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RNA. 2009 Feb;15(2):294-307. doi: 10.1261/rna.1360709.

Comparison and functional implications of the 3D architectures of viral tRNA-like structures.

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Department of Biochemistry and Molecular Genetics, University of Colorado Denver School of Medicine, Aurora, 80045, USA.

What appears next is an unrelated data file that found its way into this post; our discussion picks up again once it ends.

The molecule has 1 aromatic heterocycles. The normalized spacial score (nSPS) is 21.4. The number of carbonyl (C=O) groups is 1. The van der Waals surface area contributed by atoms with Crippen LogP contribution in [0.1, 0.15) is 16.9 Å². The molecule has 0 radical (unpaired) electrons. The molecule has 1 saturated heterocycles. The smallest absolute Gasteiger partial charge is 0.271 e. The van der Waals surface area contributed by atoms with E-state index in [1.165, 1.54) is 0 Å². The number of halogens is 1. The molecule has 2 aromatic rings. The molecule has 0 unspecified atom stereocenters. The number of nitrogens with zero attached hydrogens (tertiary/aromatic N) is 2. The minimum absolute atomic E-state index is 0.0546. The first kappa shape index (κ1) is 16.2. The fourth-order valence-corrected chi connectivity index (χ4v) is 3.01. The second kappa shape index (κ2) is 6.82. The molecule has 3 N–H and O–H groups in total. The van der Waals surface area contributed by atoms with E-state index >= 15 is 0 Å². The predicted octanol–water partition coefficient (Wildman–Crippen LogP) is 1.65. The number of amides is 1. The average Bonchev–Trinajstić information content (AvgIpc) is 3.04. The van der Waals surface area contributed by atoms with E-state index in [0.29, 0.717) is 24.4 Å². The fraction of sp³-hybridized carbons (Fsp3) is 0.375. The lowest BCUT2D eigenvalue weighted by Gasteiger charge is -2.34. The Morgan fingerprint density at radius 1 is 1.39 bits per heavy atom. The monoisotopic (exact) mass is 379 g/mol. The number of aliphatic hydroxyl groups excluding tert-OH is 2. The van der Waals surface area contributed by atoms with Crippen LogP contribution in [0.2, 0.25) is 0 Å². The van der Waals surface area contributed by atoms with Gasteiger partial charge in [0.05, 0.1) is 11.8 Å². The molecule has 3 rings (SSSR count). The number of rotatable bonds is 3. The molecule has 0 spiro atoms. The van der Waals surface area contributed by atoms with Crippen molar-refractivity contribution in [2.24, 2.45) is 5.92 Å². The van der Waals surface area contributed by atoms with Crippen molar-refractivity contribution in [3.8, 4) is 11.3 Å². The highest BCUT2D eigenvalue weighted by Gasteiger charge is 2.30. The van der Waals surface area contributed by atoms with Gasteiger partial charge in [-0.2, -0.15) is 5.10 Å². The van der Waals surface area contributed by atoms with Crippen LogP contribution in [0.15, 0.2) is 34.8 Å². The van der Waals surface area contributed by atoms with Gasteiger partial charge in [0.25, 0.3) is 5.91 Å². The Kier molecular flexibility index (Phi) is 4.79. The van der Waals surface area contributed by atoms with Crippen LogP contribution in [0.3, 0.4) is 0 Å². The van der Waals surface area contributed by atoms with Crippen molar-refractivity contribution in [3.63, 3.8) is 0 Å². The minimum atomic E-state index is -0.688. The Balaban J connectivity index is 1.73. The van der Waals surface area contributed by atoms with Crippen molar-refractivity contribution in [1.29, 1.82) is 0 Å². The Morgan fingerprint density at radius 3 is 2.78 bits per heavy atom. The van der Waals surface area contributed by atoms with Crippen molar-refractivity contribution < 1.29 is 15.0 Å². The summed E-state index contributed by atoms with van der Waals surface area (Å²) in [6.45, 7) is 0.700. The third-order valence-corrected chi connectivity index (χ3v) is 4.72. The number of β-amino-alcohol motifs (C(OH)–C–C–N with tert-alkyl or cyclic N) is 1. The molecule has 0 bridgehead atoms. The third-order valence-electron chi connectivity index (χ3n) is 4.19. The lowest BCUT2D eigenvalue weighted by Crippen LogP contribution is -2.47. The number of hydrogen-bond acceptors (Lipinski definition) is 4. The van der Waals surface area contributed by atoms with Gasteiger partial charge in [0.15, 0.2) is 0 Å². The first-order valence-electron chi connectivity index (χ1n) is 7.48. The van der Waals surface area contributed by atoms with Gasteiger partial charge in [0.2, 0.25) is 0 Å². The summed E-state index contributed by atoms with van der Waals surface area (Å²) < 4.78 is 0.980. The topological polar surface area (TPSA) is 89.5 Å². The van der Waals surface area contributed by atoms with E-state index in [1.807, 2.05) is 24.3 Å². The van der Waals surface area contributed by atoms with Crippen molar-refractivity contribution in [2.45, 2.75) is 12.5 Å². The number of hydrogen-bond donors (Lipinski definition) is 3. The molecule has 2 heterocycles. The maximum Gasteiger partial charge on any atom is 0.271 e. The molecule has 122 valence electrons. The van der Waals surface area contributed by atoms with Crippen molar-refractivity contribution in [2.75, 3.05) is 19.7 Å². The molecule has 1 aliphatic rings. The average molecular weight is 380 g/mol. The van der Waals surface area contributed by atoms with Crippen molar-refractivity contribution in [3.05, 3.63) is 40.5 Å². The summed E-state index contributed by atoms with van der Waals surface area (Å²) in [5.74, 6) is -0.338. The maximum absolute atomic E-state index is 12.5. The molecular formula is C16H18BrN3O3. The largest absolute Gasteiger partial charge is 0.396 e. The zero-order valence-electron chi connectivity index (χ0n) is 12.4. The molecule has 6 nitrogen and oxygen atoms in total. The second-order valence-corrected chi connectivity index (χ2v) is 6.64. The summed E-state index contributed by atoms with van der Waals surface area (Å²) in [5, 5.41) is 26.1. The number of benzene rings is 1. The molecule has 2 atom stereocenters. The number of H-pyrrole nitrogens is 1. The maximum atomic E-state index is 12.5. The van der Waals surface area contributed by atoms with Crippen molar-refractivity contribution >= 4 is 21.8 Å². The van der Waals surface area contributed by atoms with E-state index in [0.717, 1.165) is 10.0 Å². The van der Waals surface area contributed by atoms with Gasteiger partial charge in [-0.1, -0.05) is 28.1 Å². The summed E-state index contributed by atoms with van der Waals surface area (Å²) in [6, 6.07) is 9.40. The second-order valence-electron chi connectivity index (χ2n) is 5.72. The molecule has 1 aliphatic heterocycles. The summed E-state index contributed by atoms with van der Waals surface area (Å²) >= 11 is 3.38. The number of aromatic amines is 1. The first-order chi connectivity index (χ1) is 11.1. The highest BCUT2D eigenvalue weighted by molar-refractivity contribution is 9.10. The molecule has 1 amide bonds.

RNA viruses co-opt the host cell's biological machinery, and their infection strategies often depend on specific structures in the viral genomic RNA. Examples are tRNA-like structures (TLSs), found at the 3' end of certain plant viral RNAs, which can use the cell's aminoacyl tRNA-synthetases (AARSs) to drive addition of an amino acid to the 3' end of the viral RNA. TLSs are multifunctional RNAs involved in processes such as viral replication, translation, and viral RNA stability; these functions depend on their fold. Experimental result-based structural models of TLSs have been published. In this study, we further examine these structures using a combination of biophysical and biochemical approaches to explore the three-dimensional (3D) architectures of TLSs from the turnip yellow mosaic virus (TYMV), tobacco mosaic virus (TMV), and brome mosaic virus (BMV). We find that despite similar function, these RNAs are biophysically diverse: the TYMV TLS adopts a characteristic tRNA-like L shape, the BMV TLS has a large compact globular domain with several helical extensions, and the TMV TLS aggregates in solution. Both the TYMV and BMV TLS RNAs adopt structures with tight backbone packing and also with dynamic structural elements, suggesting complexities and subtleties that cannot be explained by simple tRNA mimicry. These results confirm some aspects of existing models and also indicate how these models can be improved. The biophysical characteristics of these TLSs show how these multifunctional RNAs might regulate various viral processes, including negative strand synthesis, and also allow comparison with other structured RNAs.

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